What Are Pass/Fail Classes?
Learn how pass/fail courses work and in what ways they can help your GPA.
Most colleges have Pass/Fail classes but not all are created equal.
A Pass/Fail course is exactly what it sounds like. Instead of a traditional letter grade based on a numbers system, the student receives a passing grade or a failing grade.
Proponents of the Pass/Fail grading system believe that taking the pressure off students to earn an A allows them to take more risks when choosing their course schedule .
Pass/Fail Classes – The Basics
For many colleges, a student receives a Pass if he earns a D or higher in the class and Fail if they earn anything lower. However, some colleges, such as the University of Wisconsin, Madison, and Columbia College in Chicago designate a C or below as failing.
Typically, a student’s GPA is not affected if she receives a Pass, but she will earn credit for the course. A Fail normally counts negatively toward the student’s GPA, but some schools, such as the University of Wisconsin, Madison, do not count the F toward the GPA.
Each college has different eligibility requirements for Pass/Fail courses. It varies by school, but there are usually a certain number of credits that one must take in order to be eligible.
Before registering for a class as Pass/Fail, make sure that you’re eligible. For example, at the College of William and Mary, only juniors and seniors are allowed to take Pass/Fail courses. You don’t want to start the semester thinking you’re Pass/Fail, only to find out that you will have to take the class under the regular grading system.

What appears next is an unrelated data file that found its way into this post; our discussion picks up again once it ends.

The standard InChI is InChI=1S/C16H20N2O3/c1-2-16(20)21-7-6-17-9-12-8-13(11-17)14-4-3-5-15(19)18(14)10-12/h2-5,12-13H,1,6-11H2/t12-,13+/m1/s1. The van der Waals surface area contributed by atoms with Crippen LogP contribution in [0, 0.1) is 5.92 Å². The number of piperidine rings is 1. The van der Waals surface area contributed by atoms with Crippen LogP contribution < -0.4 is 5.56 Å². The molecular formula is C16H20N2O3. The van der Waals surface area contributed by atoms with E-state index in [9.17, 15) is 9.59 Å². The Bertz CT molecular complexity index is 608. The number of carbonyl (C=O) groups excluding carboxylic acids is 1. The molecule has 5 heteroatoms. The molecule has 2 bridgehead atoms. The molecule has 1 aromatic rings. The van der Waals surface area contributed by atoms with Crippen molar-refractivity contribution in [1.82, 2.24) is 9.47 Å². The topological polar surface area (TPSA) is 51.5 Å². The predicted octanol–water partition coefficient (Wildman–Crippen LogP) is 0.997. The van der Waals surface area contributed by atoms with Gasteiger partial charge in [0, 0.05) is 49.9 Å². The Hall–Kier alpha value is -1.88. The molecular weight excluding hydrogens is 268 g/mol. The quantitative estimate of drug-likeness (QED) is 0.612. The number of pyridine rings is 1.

Most colleges and universities allow students to take only one Pass/Fail course per semester and no more than four during the student’s entire program. Typically there are restrictions as to the type of courses students are allowed to take as Pass/Fail. The University of Pennsylvania does not allow students to apply the Pass/Fail grading system to any general education, major-requirement or minor-requirement courses.
The timing on whether the course will be considered a Pass/Fail or be graded on a regular grading scale depends on your school. Some schools require you to make that decision by the time the add/drop period is complete. Other colleges allow you until the end of the semester to decide. Some schools, such as Brandeis University in Massachusetts, give you plenty of time to decide. Students there do not have to make up their minds until three weeks after classes have begun.
Community colleges also offer the Pass/Fail option. They work pretty much the same way as they do in four-year colleges and universities, with restrictions varying by college. For example, Lansing Community College in Michigan restricts Pass/Fail classes to fewer than 10 percent of the student’s total credits required for an associate’s degree or certificate.
Advantages of Pass/Fail Classes
Many students choose this option to explore subjects unrelated to their major. For example, a science major may take an art course knowing their abilities might not be up to par with other students in the class who are art majors. Earning a Pass or Fail grade allows the student to relax and not worry about grades while they are learning something new.
Proponents of the Pass/Fail grading system believe that taking the pressure off students to earn an A allows them to take more risks when choosing their course schedule and challenge themselves to learn new subjects that they might have otherwise shied away from. This creates a well-rounded individual with many skills and qualities to offer an employer after graduation.
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